Crossing the Threshold to Multicellular Life

Grypania spiralis example
By James St. John - Grypania spiralis (Negaunee Iron-Formation, 2.11 Ga or 1.874 Ga; Empire Mine, SE of town of Ishpeming, Marquette County, Upper Peninsula of Michigan, USA) 04, CC BY 2.0,

By Jim Brace-Thompson

Life crossed a crucial threshold when it moved from formless, unicellular critters to the many forms of multicellular life we see today—an evolutionary task once seen as supremely complex and complicated.

But, per Ben Kerr (an evolutionary biologist at the University of Washington) “We are beginning to get a sense of how it might have occurred” 2.5 to 3 billion years ago when coil-shaped fossils of blue-green algae dubbed Grypania spiralis left their trace in the fossil record.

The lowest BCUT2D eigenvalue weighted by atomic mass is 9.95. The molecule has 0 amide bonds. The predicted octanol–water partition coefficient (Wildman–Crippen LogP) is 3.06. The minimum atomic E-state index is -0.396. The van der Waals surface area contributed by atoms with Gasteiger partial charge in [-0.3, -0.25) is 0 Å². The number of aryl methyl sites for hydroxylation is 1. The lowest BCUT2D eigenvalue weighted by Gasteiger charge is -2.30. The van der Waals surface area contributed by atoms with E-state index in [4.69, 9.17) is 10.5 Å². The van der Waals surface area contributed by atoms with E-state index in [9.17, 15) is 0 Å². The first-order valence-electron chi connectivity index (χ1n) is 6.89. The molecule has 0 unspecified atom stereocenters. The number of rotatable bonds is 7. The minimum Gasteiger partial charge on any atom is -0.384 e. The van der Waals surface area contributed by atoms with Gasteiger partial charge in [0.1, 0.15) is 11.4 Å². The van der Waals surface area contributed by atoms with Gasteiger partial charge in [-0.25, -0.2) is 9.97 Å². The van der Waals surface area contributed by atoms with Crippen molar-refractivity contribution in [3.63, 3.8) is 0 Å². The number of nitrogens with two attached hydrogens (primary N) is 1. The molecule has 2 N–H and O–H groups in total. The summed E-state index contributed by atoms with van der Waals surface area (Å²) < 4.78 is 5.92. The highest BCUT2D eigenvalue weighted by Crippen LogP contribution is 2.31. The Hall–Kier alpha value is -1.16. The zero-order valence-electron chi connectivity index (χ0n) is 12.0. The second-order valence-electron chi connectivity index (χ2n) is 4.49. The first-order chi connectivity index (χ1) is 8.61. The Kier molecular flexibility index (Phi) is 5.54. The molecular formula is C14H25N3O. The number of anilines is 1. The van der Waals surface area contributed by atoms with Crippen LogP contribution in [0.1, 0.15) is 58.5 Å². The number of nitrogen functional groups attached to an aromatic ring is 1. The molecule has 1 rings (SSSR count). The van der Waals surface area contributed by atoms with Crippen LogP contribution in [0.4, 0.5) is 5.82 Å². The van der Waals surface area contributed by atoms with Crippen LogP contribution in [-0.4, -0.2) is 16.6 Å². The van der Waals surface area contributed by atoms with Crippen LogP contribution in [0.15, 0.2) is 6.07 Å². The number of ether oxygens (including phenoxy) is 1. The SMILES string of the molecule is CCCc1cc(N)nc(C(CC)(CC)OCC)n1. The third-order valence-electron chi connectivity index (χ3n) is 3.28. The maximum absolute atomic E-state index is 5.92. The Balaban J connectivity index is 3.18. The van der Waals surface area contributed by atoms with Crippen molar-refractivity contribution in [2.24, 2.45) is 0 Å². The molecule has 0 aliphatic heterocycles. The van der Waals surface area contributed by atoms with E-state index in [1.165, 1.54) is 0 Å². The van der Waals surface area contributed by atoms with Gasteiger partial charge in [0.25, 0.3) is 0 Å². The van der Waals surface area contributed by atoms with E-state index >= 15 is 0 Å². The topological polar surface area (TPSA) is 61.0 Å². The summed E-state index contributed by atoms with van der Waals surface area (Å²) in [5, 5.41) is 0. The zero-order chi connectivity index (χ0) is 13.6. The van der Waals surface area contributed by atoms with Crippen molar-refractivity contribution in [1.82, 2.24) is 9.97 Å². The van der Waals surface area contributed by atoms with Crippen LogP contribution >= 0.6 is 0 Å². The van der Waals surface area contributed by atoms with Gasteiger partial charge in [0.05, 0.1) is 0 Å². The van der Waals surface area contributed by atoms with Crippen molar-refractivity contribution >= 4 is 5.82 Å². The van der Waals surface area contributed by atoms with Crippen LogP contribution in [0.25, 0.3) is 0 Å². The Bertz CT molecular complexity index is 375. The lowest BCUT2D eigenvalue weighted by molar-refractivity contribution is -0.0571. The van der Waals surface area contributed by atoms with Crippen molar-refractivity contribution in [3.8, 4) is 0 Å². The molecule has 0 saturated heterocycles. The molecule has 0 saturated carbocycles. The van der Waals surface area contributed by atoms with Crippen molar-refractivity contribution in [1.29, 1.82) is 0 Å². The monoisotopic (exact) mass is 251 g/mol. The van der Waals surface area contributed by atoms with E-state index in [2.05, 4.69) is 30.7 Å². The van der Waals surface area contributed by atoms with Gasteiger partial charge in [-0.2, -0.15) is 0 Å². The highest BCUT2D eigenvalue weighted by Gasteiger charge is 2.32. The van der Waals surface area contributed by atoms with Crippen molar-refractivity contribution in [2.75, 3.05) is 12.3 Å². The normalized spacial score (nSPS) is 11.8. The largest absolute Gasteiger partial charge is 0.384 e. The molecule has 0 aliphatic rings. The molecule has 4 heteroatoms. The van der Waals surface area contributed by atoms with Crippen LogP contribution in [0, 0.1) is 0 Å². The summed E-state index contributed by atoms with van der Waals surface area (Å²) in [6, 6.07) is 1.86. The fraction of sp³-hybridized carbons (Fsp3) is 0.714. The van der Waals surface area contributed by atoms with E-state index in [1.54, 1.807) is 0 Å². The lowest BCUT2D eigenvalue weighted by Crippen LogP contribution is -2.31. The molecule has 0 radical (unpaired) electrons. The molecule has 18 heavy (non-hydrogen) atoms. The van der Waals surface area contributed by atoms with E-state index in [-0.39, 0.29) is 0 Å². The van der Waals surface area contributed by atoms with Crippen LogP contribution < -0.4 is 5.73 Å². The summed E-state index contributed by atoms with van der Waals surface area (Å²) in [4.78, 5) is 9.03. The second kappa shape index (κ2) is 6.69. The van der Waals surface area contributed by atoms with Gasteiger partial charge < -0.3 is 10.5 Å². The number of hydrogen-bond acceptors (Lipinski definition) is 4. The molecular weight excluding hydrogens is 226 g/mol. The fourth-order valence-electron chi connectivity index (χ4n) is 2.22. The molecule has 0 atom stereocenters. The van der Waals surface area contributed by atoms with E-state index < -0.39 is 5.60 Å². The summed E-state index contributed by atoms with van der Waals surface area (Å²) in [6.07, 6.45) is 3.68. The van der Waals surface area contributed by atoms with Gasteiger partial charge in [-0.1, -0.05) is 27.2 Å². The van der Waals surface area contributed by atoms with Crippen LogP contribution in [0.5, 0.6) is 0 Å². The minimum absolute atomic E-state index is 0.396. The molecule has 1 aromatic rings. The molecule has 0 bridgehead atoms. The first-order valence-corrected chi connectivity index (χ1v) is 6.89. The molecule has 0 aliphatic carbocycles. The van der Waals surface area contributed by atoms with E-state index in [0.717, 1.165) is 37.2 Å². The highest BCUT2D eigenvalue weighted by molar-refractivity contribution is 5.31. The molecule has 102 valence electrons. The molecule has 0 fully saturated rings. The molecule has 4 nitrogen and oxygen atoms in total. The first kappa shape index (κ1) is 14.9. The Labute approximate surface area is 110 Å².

Scientists are unraveling the mysteries involved in moving from single-celled organisms to the vast array of multi-celled critters all around us, from 4-celled algae to humans with some 37 trillion cells, and it doesn’t seem as difficult as once imagined.

Researchers have recently gotten single-celled yeast to evolve multicellularity in the lab in just five simple steps—steps that may have led to the diversity of life we see today.


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